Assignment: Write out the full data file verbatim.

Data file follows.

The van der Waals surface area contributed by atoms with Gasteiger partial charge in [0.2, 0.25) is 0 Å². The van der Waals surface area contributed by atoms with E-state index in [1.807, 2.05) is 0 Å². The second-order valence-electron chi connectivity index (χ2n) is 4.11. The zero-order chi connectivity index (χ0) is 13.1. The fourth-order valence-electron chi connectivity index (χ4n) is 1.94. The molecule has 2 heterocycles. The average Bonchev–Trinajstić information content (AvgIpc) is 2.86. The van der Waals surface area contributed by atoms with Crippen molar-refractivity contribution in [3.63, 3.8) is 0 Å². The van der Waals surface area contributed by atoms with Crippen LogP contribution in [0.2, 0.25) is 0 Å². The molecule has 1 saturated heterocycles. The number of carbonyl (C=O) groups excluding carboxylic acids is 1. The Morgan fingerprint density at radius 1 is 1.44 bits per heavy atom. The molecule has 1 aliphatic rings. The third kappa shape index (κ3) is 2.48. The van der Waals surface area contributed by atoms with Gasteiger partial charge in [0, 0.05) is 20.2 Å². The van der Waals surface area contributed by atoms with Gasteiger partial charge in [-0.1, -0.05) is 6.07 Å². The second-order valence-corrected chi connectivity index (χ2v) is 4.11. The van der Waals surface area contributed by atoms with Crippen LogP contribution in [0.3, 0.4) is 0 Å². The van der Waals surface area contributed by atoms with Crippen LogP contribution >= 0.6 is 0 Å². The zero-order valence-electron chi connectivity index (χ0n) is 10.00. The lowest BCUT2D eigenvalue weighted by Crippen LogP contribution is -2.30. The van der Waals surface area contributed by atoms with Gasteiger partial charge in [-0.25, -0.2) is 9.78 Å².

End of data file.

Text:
The van der Waals surface area contributed by atoms with Gasteiger partial charge in [0.2, 0.25) is 0 Å². The van der Waals surface area contributed by atoms with E-state index in [1.807, 2.05) is 0 Å². The second-order valence-electron chi connectivity index (χ2n) is 4.11. The zero-order chi connectivity index (χ0) is 13.1. The fourth-order valence-electron chi connectivity index (χ4n) is 1.94. The molecule has 2 heterocycles. The average Bonchev–Trinajstić information content (AvgIpc) is 2.86. The van der Waals surface area contributed by atoms with Crippen molar-refractivity contribution in [3.63, 3.8) is 0 Å². The van der Waals surface area contributed by atoms with Crippen LogP contribution in [0.2, 0.25) is 0 Å². The molecule has 1 saturated heterocycles. The number of carbonyl (C=O) groups excluding carboxylic acids is 1. The Morgan fingerprint density at radius 1 is 1.44 bits per heavy atom. The molecule has 1 aliphatic rings. The third kappa shape index (κ3) is 2.48. The van der Waals surface area contributed by atoms with Gasteiger partial charge in [0, 0.05) is 20.2 Å². The van der Waals surface area contributed by atoms with Gasteiger partial charge in [-0.1, -0.05) is 6.07 Å². The second-order valence-corrected chi connectivity index (χ2v) is 4.11. The van der Waals surface area contributed by atoms with Crippen LogP contribution in [0.3, 0.4) is 0 Å². The van der Waals surface area contributed by atoms with Crippen LogP contribution >= 0.6 is 0 Å². The zero-order valence-electron chi connectivity index (χ0n) is 10.00. The lowest BCUT2D eigenvalue weighted by Crippen LogP contribution is -2.30. The van der Waals surface area contributed by atoms with Gasteiger partial charge in [-0.25, -0.2) is 9.78 Å².